Leaving them to ponder what he has said, Jesus waits until they get home to ask them what they’d been thinking. And again, they are afraid. Because once again, their cultural worldview has taken over: instead of talking with each other about how the Kingdom of God presents a completely different way of living, they try to fit Jesus’ words into their already existing worldview: one individual must be considered the greatest, people hold power over others, to be great I must make you weak.

And, so, again, Jesus reminds them what he’s shown them: power in God’s Kingdom isn’t domination but servitude. The Kingdom at hand doesn’t mean a reversal of power but a completely different way of seeing power.

Jesus uses a child as the point of his “greatness” message because children were the absolute lowest rank on their societal ladder. And yet, children hold great power: when they are hungry we feed them. When they are sick we care for them. We protect them with all that we have. We want the best for them, we want our children to have a better life than we do. We are delighted by their playfulness and kindness and amazed at how they learn by watching what we do.

And when we see everyone, including ourselves, as children of God, we come to understand this Kingdom power, we understand the power of love. We realize what we’ve been missing out on.

The Presiding Bishop of the Episcopal Church, Bishop Michael Curry, says that the opposite of love isn’t hate but self-centeredness. Love is other-focused. Jesus says the greatest commandment is to Love God with all of our being and to love our neighbor as ourself.

To be the greatest in God’s Kingdom requires that we set aside our cultural ideas of power and prestige. Power in God’s kingdom isn’t at all about being better that someone else but about each of us putting others first. It is in vulnerability and compassionate love that we find the power of God with us.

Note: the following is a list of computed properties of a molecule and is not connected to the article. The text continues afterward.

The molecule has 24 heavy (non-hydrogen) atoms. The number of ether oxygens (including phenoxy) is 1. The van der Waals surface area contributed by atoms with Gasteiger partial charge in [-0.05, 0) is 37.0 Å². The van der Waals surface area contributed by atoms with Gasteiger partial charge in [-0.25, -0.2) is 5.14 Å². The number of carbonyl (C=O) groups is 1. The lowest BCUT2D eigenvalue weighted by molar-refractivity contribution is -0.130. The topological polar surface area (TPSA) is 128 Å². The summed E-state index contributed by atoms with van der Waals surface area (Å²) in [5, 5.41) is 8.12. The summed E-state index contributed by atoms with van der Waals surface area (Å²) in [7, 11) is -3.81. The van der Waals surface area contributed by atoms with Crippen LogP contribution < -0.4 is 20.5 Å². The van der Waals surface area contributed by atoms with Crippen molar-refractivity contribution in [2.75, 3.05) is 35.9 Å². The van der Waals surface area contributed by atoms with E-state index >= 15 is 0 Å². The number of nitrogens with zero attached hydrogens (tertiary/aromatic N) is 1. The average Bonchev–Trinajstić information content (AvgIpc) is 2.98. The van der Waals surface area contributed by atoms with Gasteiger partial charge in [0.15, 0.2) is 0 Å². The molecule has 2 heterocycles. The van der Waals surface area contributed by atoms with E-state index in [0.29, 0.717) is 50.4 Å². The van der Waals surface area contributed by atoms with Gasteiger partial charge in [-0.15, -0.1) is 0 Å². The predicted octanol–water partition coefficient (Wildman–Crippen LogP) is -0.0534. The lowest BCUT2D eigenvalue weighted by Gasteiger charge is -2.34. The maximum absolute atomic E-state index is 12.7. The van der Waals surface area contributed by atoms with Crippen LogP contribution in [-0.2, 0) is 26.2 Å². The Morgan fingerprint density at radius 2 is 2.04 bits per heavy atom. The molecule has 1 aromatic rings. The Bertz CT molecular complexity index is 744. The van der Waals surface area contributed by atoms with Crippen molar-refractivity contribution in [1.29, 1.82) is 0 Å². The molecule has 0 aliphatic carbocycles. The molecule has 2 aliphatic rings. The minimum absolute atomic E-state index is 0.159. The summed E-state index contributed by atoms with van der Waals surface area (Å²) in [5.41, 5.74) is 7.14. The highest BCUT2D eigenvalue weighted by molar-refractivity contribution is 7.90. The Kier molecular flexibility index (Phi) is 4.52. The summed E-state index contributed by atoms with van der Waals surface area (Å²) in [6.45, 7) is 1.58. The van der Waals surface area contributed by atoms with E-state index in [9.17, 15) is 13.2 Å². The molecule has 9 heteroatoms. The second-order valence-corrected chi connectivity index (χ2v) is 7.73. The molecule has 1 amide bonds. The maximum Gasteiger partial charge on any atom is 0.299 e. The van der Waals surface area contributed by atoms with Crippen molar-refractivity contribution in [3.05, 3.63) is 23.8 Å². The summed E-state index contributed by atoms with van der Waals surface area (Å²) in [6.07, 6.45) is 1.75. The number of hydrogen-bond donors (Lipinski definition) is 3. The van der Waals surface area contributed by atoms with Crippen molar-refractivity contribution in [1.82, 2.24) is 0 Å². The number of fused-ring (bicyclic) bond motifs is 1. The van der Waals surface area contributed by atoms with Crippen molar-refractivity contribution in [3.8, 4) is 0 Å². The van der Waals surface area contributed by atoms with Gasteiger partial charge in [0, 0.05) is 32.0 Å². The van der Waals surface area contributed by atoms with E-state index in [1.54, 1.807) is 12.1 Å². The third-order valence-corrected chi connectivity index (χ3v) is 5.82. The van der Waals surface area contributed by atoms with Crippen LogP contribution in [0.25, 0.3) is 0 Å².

God’s love isn’t about getting. There isn’t anything we can do or give that God needs. God’s love is about giving. God gives his life for us so that we can have the life we were created for: life grounded in this self-giving love without competition or ladder climbing or having to prove ourselves. God loves us as we are with the invitation to follow Jesus as we help to bring about the Kingdom on earth as in heaven. This is the new life, the rising after dying, that Jesus teaches us, and that we so often miss.

In our second lesson, today, James helps us understand what it is to really FOLLOW Jesus.

“Are any of you wise and understanding? Show that your actions are good with a humble lifestyle that comes from wisdom. However, if you have bitter jealousy and selfish ambition in your heart, then stop bragging and living in ways that deny the truth. This is not the wisdom that comes down from above. Instead, it is from the earth, natural and demonic. Wherever there is jealousy and selfish ambition, there is disorder and everything that is evil. What of the wisdom from above? First, it is pure, and then peaceful, gentle, obedient, filled with mercy and good actions, fair, and genuine. Those who make peace sow the seeds of justice by their peaceful acts.” (James 3:13-18, Common English Bible)

Follow Jesus and you won’t miss out on anything that God has in store for you. Amen.